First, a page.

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  • Metamaterials Used to Alter Light's Path, Speed
Jul 2006
AMES, Iowa, July 25, 2006 -- By using man-made materials -- so-called metamaterials -- researchers have been able to manipulate light's direction and speed and have seemingly rewritten established laws on light refraction, all as part of their quest to develop a "superlens" that could delve deeply into cells and even diagnose diseases in utero.

Soukoulis.jpgPhysicist Costas Soukoulis and his research group at the US Department of Energy’s Ames Laboratory on the Iowa State University campus said they are having the time of their lives making light travel backwards at negative speeds that appear faster than the speed of light, which is 186,000 miles per second -- the speed at which electromagnetic waves can move in a vacuum. And making light seem to move faster than that and in reverse is what Soukoulis said is “like rewriting electromagnetism. Snell’s law on the refraction of light is going to be different; a number of other laws will be different,” he said. 

Efforts to manipulate the direction and speed of light can't be done with naturally occurring materials and instead have to rely on metamaterials that can be manipulated to respond to electromagnetic waves in ways that natural materials cannot. Natural materials refract light, or electromagnetic radiation, to the right of the incident beam at different angles and speeds. However, metamaterials, also called left-handed materials, make it possible to refract light at a negative angle, so it emerges on the left side of the incident beam.

This backward-bending characteristic of metamaterials allows enhanced resolution in optical lenses, which could potentially lead to the development of a flat superlens with the power to see inside a human cell and diagnose disease in an unborn baby.

The challenge that Soukoulis and other scientists who work with metamaterials face is to fabricate them so that they refract light negatively at ever smaller wavelengths, with the ultimate goal of making a metamaterial that refracts light at visible wavelengths and creating the much-sought-after superlens. That goal is still a ways off, they said. To date, existing metamaterials operate in the microwave or far-infrared regions of the electromagnetic spectrum. The near-infrared region of the spectrum still lies between the microwave and visible regions, and the wavelengths become ever shorter moving along the electromagnetic spectrum to visible light. Correspondingly, to negatively refract light at these shorter wavelengths requires fabricating metamaterials at extremely small length scales -- a tricky feat.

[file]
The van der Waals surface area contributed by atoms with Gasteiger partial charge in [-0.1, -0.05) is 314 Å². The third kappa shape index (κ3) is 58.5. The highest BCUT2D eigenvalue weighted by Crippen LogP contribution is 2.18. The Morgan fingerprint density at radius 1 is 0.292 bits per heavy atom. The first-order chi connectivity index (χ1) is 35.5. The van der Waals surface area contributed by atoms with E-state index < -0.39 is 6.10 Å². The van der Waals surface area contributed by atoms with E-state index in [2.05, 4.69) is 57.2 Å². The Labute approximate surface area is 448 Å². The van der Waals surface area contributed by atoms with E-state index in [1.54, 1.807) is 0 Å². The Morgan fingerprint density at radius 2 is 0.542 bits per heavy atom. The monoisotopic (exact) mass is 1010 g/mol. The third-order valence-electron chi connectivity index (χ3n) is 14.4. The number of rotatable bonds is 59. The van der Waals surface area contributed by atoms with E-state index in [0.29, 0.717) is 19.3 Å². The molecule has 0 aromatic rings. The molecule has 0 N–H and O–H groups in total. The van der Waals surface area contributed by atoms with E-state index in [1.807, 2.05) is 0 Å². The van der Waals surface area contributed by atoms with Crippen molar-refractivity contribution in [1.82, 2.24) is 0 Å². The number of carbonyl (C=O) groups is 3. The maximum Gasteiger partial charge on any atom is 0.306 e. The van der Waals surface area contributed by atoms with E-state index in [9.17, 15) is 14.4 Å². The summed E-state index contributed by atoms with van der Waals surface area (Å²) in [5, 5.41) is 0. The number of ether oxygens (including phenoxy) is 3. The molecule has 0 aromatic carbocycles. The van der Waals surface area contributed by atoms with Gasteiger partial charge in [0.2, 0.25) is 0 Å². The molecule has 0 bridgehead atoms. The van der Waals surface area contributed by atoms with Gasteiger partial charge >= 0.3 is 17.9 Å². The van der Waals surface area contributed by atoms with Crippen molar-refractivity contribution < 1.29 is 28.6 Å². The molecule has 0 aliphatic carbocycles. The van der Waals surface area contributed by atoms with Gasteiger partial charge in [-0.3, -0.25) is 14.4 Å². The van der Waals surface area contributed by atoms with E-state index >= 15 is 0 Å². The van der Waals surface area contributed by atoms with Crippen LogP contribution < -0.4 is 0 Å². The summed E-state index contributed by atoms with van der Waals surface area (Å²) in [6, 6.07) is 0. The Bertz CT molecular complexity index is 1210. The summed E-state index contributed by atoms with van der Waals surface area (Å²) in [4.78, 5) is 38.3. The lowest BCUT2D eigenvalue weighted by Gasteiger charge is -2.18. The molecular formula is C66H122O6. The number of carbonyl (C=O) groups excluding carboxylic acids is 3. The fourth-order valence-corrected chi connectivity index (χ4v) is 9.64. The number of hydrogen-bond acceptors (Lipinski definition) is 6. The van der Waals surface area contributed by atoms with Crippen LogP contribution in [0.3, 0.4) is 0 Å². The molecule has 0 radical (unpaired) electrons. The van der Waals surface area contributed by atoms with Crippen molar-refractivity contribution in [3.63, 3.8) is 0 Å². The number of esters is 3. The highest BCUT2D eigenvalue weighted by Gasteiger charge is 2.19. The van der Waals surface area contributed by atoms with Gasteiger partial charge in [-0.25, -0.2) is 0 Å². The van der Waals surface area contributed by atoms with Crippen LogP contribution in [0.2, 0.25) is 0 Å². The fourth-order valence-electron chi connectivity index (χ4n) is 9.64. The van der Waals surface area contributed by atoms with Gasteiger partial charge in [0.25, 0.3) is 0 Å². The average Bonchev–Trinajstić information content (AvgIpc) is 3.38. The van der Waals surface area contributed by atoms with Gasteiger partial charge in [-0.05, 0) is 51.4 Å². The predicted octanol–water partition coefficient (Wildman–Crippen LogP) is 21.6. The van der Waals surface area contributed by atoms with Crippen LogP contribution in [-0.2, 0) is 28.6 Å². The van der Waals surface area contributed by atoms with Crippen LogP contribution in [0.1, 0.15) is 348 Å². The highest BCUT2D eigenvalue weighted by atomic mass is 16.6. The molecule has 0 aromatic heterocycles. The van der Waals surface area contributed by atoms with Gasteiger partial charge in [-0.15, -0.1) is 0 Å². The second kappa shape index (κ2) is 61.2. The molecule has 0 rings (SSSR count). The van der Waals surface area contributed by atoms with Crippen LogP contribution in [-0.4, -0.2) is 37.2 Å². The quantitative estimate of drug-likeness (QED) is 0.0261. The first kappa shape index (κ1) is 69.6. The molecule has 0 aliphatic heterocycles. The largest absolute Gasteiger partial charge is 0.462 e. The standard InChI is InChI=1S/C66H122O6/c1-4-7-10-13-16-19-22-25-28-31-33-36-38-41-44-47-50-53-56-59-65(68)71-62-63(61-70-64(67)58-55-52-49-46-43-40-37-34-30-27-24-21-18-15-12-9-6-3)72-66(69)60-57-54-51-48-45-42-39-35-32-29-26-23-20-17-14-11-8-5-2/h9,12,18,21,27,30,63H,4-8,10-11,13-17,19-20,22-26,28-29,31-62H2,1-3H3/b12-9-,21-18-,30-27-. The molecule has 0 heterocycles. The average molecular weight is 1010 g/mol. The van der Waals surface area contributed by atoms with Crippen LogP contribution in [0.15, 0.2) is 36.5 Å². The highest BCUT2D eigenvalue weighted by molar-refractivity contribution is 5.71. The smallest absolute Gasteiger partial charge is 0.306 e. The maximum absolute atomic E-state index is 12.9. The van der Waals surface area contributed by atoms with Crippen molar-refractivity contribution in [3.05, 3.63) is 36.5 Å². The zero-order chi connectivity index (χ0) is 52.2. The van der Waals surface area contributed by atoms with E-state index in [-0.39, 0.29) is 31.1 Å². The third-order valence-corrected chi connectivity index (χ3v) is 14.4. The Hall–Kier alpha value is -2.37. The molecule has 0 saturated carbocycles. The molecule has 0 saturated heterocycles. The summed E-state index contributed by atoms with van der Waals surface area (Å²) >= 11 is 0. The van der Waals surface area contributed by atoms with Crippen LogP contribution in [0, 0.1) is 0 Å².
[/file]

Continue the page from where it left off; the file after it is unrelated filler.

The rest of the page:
However, recent research by Soukoulis and his co-workers from the University of Karlsruhe in Germany, published in the May 12, 2006, issue of Science, demonstrates they have done just that. “We have fabricated for the first time a metamaterial that has a negative index of refraction at 1.5 micrometers,” said Soukoulis. “This is the smallest wavelength obtained so far.” These wavelengths are microscopic and can be used in telecommunications. Soukoulis’ success moves metamaterials into the near-infrared region of the electromagnetic spectrum -- very close to visible light, superior resolution and a wealth of potential applications, he said.

In addition, Soukoulis and his University of Karlsruhe colleagues have also shown that both the velocity of the individual wavelengths, called phase velocity, and the velocity of the wave packets, called group velocity, are both negative, which Soukoulis said accounts for the ability of negatively refracted light to seemingly defy Einstein’s theory of relativity and move backwards faster than the speed of light.

“When we have a metamaterial with a negative index of refraction at 1.5 micrometers that can disperse, or separate a wave into spectral components with different wavelengths, we can tune our lasers to play a lot of games with light. We can have a wavepacket hit a slab of negative index material, appear on the right-hand side of the material and begin to flow backward before the original pulse enters the negative index medium,” Soukoulis said.

The pulse flowing backward also releases a forward pulse out the end of the medium, he said, a situation that causes the pulse entering the front of the material appear to move out the back almost instantly.

“In this way, one can argue that the wave packet travels with velocities much higher than the velocities of light,” said Soukoulis. “This is due to the dispersion of the negative index of refraction; there is nothing wrong with Einstein’s theory of relativity.”

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Electromagnetic radiation detectable by the eye, ranging in wavelength from about 400 to 750 nm. In photonic applications light can be considered to cover the nonvisible portion of the spectrum which includes the ultraviolet and the infrared.
A material engineered from artificial matter not found in nature. The artificial makeup and design of metamaterials give them intrinsic properties not common to conventional materials that are exploited as light waves and sound waves interact with them. One of the most active areas of research involving metamaterials currently explores materials with a negative refractive index. In optics, these negative refractive index materials show promise in the fabrication of lenses that can achieve...
The bending of oblique incident rays as they pass from a medium having one refractive index into a medium with a different refractive index.
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